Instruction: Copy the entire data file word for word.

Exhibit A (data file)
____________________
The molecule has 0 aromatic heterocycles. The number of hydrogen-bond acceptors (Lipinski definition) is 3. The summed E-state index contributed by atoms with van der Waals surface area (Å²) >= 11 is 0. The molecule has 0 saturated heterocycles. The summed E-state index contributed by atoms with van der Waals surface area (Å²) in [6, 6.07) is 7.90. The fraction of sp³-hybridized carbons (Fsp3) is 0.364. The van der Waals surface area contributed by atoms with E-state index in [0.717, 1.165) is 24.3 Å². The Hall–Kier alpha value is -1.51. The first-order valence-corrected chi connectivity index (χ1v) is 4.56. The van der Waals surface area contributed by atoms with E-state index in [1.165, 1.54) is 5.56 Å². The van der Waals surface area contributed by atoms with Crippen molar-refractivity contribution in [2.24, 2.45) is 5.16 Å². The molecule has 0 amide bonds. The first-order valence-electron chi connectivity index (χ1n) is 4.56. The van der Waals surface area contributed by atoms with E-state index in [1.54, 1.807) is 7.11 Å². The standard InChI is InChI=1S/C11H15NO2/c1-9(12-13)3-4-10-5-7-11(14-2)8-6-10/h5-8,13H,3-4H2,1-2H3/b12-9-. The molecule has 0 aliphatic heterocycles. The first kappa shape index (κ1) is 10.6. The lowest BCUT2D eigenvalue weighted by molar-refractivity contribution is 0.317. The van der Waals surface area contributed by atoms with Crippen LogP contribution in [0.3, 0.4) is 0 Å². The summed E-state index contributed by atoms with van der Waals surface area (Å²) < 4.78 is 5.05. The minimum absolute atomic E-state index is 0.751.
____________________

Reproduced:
The molecule has 0 aromatic heterocycles. The number of hydrogen-bond acceptors (Lipinski definition) is 3. The summed E-state index contributed by atoms with van der Waals surface area (Å²) >= 11 is 0. The molecule has 0 saturated heterocycles. The summed E-state index contributed by atoms with van der Waals surface area (Å²) in [6, 6.07) is 7.90. The fraction of sp³-hybridized carbons (Fsp3) is 0.364. The van der Waals surface area contributed by atoms with E-state index in [0.717, 1.165) is 24.3 Å². The Hall–Kier alpha value is -1.51. The first-order valence-corrected chi connectivity index (χ1v) is 4.56. The van der Waals surface area contributed by atoms with E-state index in [1.165, 1.54) is 5.56 Å². The van der Waals surface area contributed by atoms with Crippen molar-refractivity contribution in [2.24, 2.45) is 5.16 Å². The molecule has 0 amide bonds. The first-order valence-electron chi connectivity index (χ1n) is 4.56. The van der Waals surface area contributed by atoms with E-state index in [1.54, 1.807) is 7.11 Å². The standard InChI is InChI=1S/C11H15NO2/c1-9(12-13)3-4-10-5-7-11(14-2)8-6-10/h5-8,13H,3-4H2,1-2H3/b12-9-. The molecule has 0 aliphatic heterocycles. The first kappa shape index (κ1) is 10.6. The lowest BCUT2D eigenvalue weighted by molar-refractivity contribution is 0.317. The van der Waals surface area contributed by atoms with Crippen LogP contribution in [0.3, 0.4) is 0 Å². The summed E-state index contributed by atoms with van der Waals surface area (Å²) < 4.78 is 5.05. The minimum absolute atomic E-state index is 0.751.